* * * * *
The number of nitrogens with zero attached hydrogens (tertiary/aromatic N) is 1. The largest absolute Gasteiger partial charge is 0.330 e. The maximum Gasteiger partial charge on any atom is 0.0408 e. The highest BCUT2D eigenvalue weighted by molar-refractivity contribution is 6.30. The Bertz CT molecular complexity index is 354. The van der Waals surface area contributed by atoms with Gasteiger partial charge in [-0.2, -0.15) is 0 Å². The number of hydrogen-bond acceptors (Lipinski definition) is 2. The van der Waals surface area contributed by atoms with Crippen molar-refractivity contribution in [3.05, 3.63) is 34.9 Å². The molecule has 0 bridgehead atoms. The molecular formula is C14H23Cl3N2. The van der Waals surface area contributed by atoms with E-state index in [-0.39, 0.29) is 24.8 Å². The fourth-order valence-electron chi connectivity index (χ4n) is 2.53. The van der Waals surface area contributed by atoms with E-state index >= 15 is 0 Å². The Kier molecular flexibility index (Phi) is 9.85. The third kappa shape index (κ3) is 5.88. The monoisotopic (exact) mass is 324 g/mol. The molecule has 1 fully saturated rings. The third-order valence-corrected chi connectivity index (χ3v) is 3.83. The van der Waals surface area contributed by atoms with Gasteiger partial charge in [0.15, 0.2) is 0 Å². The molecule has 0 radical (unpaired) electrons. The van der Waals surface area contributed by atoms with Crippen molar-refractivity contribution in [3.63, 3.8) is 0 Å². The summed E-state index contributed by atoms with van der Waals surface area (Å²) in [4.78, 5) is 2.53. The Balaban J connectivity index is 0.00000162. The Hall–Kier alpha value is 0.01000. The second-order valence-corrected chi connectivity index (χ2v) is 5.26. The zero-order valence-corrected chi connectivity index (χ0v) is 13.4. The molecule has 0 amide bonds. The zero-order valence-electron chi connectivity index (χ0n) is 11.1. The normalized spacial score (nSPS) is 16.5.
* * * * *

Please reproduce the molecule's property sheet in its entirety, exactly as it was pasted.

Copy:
The number of nitrogens with zero attached hydrogens (tertiary/aromatic N) is 1. The largest absolute Gasteiger partial charge is 0.330 e. The maximum Gasteiger partial charge on any atom is 0.0408 e. The highest BCUT2D eigenvalue weighted by molar-refractivity contribution is 6.30. The Bertz CT molecular complexity index is 354. The van der Waals surface area contributed by atoms with Gasteiger partial charge in [-0.2, -0.15) is 0 Å². The number of hydrogen-bond acceptors (Lipinski definition) is 2. The van der Waals surface area contributed by atoms with Crippen molar-refractivity contribution in [3.05, 3.63) is 34.9 Å². The molecule has 0 bridgehead atoms. The molecular formula is C14H23Cl3N2. The van der Waals surface area contributed by atoms with E-state index in [-0.39, 0.29) is 24.8 Å². The fourth-order valence-electron chi connectivity index (χ4n) is 2.53. The van der Waals surface area contributed by atoms with E-state index >= 15 is 0 Å². The Kier molecular flexibility index (Phi) is 9.85. The third kappa shape index (κ3) is 5.88. The monoisotopic (exact) mass is 324 g/mol. The molecule has 1 fully saturated rings. The third-order valence-corrected chi connectivity index (χ3v) is 3.83. The van der Waals surface area contributed by atoms with Gasteiger partial charge in [0.15, 0.2) is 0 Å². The molecule has 0 radical (unpaired) electrons. The van der Waals surface area contributed by atoms with Crippen molar-refractivity contribution in [3.63, 3.8) is 0 Å². The summed E-state index contributed by atoms with van der Waals surface area (Å²) in [4.78, 5) is 2.53. The Balaban J connectivity index is 0.00000162. The Hall–Kier alpha value is 0.01000. The second-order valence-corrected chi connectivity index (χ2v) is 5.26. The zero-order valence-corrected chi connectivity index (χ0v) is 13.4. The molecule has 0 amide bonds. The zero-order valence-electron chi connectivity index (χ0n) is 11.1. The normalized spacial score (nSPS) is 16.5.